3D Printing and Hackshop

Saturday was the Grand Opening of Deezmaker in Pasadena, Southern California’s first 3D Print shop and Hackerspace!  It was indeed a grand celebration with plenty of local makers, hackers and geeks in attendance to welcome the new space.

photo by Goli Mohammadi

Located in a small strip mall right off the 210 freeway on Hill St in Pasadena, this place was brought to life with the passion and enthusiasm of Diego Porqueras, the financial support of his dad, Romulo, and lots of moral support from many friends and family members who were all there to celebrate the beginning of a wonderful and unique thing.

Printbl.com’s PLA filament available at Deezmaker

Diego first heard about 3D Printers from a CNN report on the MakerBot, afterwards he went to CrashSpace and attended some MakerBot Monthly meetings and was hooked.  Soon after he purchased and built his first 3D Printer which was a Prusa Mendel kit from RepRap and that led to the development of his own 3D Printer the BukoBot.   Diego wanted a machine that was more easily expandable to accommodate larger print jobs as well as inexpensive and easy to build.

Diego (right) checks out a 3D printed car shell at the Grand Opening.

A year ago the pieces started coming together and Deezmaker began to take shape, you know things are meant to be when that happens.  The new shop has a very comfortable feel sporting both a roomy area for workshops with two pull down screens and a corner for relaxing stocked with a growing library and a guitar.

Currently the shop is open for the purchasing of parts and filament but, once it’s fully operational it will be open for 3D Printer rentals, as a Hackerspace and will offer a variety of workshops and classes as well as a place to purchase 3D printers and parts.  One of the best things about being at the Grand Opening was seeing the people who had come from just down the street as well as people who had traveled up from the depths of Orange County to support this endeavor.  It was good to see many familiar faces and to make new friends in the maker community.    I was especially pleased to see a Likeame photo frame which had been purchased by Diego, it served as yet another physical reminder of how this community supports one another.Something to watch for in the next few months is a 3D Printer Kiosk opening up at the Irvine Spectrum in Orange County in January 2013.  Imagine being able to go to the mall and have your design printed up while you wait.  Or you can place larger orders and pick them up later.   Brian may also host a pop-up store at OC Mini Maker Faire 2013.

The 3D printer is growing in popularity, more and more people are finding amazing uses and building better, faster, bigger machines.   One day 3D printers will be as common as ink and paper printers, Deezmaker is a step in that direction.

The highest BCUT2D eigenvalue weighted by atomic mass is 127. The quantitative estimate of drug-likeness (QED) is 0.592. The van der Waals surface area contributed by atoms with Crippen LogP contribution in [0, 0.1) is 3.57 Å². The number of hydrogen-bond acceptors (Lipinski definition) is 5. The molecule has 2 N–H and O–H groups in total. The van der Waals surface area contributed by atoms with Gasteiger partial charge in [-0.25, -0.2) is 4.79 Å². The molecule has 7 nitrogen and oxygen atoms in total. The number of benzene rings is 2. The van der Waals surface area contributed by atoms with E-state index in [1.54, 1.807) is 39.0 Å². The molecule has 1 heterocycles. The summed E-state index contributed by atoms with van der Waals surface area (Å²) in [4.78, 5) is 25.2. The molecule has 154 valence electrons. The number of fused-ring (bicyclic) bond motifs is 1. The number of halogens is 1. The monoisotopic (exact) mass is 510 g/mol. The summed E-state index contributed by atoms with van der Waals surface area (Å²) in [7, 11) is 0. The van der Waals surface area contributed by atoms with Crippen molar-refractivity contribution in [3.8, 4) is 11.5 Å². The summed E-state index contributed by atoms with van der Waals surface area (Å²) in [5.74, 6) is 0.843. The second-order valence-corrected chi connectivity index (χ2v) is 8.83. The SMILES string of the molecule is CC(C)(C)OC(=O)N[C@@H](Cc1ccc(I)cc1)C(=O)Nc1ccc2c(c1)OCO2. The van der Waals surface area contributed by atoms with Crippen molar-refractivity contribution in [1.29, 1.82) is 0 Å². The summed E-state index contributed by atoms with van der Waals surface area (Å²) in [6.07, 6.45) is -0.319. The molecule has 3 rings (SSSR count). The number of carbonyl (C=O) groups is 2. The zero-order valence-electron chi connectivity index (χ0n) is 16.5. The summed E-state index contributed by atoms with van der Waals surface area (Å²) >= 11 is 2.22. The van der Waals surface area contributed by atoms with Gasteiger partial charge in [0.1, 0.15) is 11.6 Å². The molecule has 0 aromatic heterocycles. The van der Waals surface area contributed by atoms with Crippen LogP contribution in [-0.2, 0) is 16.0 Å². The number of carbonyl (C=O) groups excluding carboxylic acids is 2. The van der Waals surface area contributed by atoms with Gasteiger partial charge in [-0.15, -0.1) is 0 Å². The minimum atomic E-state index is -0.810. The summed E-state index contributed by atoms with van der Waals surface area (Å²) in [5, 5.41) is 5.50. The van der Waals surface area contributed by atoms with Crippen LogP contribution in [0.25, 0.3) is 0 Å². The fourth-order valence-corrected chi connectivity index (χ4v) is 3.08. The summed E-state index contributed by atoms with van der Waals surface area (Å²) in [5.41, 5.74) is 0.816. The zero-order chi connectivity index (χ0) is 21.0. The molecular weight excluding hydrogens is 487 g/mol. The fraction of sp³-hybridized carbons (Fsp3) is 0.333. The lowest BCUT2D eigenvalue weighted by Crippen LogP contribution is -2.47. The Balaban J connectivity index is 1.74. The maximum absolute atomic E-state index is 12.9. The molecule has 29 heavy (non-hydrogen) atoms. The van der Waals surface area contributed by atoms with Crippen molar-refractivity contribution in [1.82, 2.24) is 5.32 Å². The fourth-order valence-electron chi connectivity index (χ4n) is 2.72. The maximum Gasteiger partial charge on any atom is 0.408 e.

For more information on Deezmaker contact Diego at:  (657) 333-MAKE or email: Deezmaker@gmail.com.

Lemonade Game

You may have been hearing about this thing called Arduino lately and wondering what it is, well, here’s an introduction from MAKE that’s a good place to start getting an idea.

Now, if that’s got you excited and you want to learn more here’s an opportunity to get in there and do some hands-on learning!

Trish Tsoiasue, through her Lemonade Game Project, has arranged for Sparkfun to come to Long Beach on October 15th & 16th and offer Arduino classes at the  Long Beach Sea Scout base,  5875 Appian Way, Long Beach, CA 90803.

Oct. 15th, 2012 ~ 1:00pm – 5:00pm ~ $35.00 or $70.00

Halloween LED Light Up / SparkFun Electronics

Sessions on the use of the LilyPad Arduino. It provides the capability to add lights and more to your sewing  projects. This is an introduction to artists, sewing inclined, home costumers.  It involves learning about sewable electronics components and the LilyPad.

Ideal For

  • Middle and High School science educators interested in learning how to use sensors, do basic programming with a microcontroller, and find many resources to take classrooms in different directions.
  • Programmers who want an introduction to the Arduino.
  • Artists who have some technical ability and want to make their art move.
  • College students in Engineering and the Arts.

OCT. 16TH, 2012 ~ 9:00AM – 6:00PM ~ $145.00

TOOLS FOR MAKING THINGS MOVE/TAKE HOME ELECTRONICS/SPARKFUN  SESSIONS #1 & 2

This is an introduction to the Arduino for the technically inclined.  Some small exposure to programming is preferred, but not required.  In the event of low registrations, Session #2 will be folded into Session #1.

Session #1 – No soldering will be performed. Session #2 – Soldering will be performed in this session.

Take Home equipment value $125. A SparkFun Inventor’s Kit, Additional Arduino compatible dev board.

Space is limited.                                                                                                                              For more information or to sign up for a session visit Trish’s blog                  Handmade Penguin.